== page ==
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The Federalist Papers: No. 23

On this day in 1787, Federalist Paper No. 23 is published. The Federalist Papers are a collection of essays that were published in New York newspapers in late 1787 and early 1788. They were written under the pseudonym “Publius” and argued FOR the new Constitution, then being considered for ratification by the states.

You’ll remember that, in past papers, Publius has discussed why a formal Union of States is needed. Then he argued that the current Union, under the Articles of Confederation, was inadequate. Now he turns to a discussion of why any new government must be “energetic.”

He knows that Americans are fearful of a too-powerful government. He is trying to reassure them that it is okay to delegate a certain amount of power to a new national government.

Publius divides the discussion into three parts: First, what objects are to be entrusted to the national government? Next, how much power does the government need to accomplish those objectives? Finally, upon whom does that power operate?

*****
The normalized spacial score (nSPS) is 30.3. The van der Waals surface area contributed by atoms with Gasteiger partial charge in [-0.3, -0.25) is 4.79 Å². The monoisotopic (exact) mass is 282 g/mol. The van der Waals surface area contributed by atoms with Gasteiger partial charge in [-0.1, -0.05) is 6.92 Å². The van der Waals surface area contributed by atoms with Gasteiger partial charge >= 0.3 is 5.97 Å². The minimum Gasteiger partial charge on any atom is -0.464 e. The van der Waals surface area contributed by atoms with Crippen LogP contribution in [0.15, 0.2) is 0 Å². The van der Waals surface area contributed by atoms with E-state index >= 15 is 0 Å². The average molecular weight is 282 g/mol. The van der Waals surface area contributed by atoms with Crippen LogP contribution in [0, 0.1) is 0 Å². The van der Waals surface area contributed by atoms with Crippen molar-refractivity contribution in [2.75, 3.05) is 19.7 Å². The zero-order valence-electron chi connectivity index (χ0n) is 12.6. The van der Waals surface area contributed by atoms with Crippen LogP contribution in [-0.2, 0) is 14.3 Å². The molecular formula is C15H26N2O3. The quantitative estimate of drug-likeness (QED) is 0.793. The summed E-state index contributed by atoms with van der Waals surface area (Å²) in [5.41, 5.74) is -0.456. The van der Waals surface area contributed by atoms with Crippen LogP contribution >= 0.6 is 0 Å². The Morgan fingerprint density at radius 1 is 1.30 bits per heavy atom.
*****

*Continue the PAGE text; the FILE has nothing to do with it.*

Publius lists a few proper objects to be entrusted to the national government: defense, regulation of interstate commerce, and foreign affairs. Yes! He agrees that there is an open question about whether any one of these responsibilities should be given to the government in the first place. However, once this question “is decided in the affirmative” then the “government ought to be clothed with all the powers requisite to complete execution of its trust.”

In other words, don’t give someone responsibility for something, then deprive them of the tools needed to accomplish their task.

The country’s experiences with the Articles of Confederation should have taught the nation, by now, that such an approach does not work.

Naturally, Publius acknowledged, the people must be vigilant to ensure that their government is created in such a form that it can be “safely vested with the requisite powers.”

Alexander Hamilton wrote this particular essay. My post with more background on the Federalist Papers and their authorship can be found in the Federalist Paper No. 1 summary (see October 27 history post, here).



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